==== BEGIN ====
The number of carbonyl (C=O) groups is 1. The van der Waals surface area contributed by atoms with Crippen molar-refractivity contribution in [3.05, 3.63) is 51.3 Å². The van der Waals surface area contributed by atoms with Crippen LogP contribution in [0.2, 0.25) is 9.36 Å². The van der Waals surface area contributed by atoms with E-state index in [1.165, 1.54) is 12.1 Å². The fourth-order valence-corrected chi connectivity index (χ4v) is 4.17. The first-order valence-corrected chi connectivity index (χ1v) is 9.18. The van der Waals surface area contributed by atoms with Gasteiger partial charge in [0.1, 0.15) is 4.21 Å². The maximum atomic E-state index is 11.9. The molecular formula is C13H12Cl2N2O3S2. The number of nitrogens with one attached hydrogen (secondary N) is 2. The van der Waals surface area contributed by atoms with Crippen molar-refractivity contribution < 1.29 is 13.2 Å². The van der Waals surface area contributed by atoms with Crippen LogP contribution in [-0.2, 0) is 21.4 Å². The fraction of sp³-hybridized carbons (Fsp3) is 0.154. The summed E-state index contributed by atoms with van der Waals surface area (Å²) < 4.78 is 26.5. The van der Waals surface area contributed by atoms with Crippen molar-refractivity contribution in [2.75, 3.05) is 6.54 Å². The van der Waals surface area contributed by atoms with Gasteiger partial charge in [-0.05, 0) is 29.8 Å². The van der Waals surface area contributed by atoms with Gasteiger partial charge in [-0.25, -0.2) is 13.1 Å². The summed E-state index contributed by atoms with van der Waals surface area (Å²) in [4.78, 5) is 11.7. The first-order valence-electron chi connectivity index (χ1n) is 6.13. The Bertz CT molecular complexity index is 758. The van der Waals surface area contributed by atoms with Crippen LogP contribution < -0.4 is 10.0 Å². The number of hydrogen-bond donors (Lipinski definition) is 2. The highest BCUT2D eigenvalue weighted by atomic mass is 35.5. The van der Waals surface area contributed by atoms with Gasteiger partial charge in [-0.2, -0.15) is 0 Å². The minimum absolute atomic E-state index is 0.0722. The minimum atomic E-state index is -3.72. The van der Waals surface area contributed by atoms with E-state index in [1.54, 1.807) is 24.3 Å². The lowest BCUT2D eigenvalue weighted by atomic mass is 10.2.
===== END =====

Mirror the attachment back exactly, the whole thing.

The number of carbonyl (C=O) groups is 1. The van der Waals surface area contributed by atoms with Crippen molar-refractivity contribution in [3.05, 3.63) is 51.3 Å². The van der Waals surface area contributed by atoms with Crippen LogP contribution in [0.2, 0.25) is 9.36 Å². The van der Waals surface area contributed by atoms with E-state index in [1.165, 1.54) is 12.1 Å². The fourth-order valence-corrected chi connectivity index (χ4v) is 4.17. The first-order valence-corrected chi connectivity index (χ1v) is 9.18. The van der Waals surface area contributed by atoms with Gasteiger partial charge in [0.1, 0.15) is 4.21 Å². The maximum atomic E-state index is 11.9. The molecular formula is C13H12Cl2N2O3S2. The number of nitrogens with one attached hydrogen (secondary N) is 2. The van der Waals surface area contributed by atoms with Crippen molar-refractivity contribution < 1.29 is 13.2 Å². The van der Waals surface area contributed by atoms with Crippen LogP contribution in [-0.2, 0) is 21.4 Å². The fraction of sp³-hybridized carbons (Fsp3) is 0.154. The summed E-state index contributed by atoms with van der Waals surface area (Å²) < 4.78 is 26.5. The van der Waals surface area contributed by atoms with Crippen molar-refractivity contribution in [2.75, 3.05) is 6.54 Å². The van der Waals surface area contributed by atoms with Gasteiger partial charge in [-0.05, 0) is 29.8 Å². The van der Waals surface area contributed by atoms with Gasteiger partial charge in [-0.25, -0.2) is 13.1 Å². The summed E-state index contributed by atoms with van der Waals surface area (Å²) in [4.78, 5) is 11.7. The first-order valence-electron chi connectivity index (χ1n) is 6.13. The Bertz CT molecular complexity index is 758. The van der Waals surface area contributed by atoms with Crippen LogP contribution < -0.4 is 10.0 Å². The number of hydrogen-bond donors (Lipinski definition) is 2. The highest BCUT2D eigenvalue weighted by atomic mass is 35.5. The van der Waals surface area contributed by atoms with Gasteiger partial charge in [-0.2, -0.15) is 0 Å². The minimum absolute atomic E-state index is 0.0722. The minimum atomic E-state index is -3.72. The van der Waals surface area contributed by atoms with E-state index in [1.54, 1.807) is 24.3 Å². The lowest BCUT2D eigenvalue weighted by atomic mass is 10.2.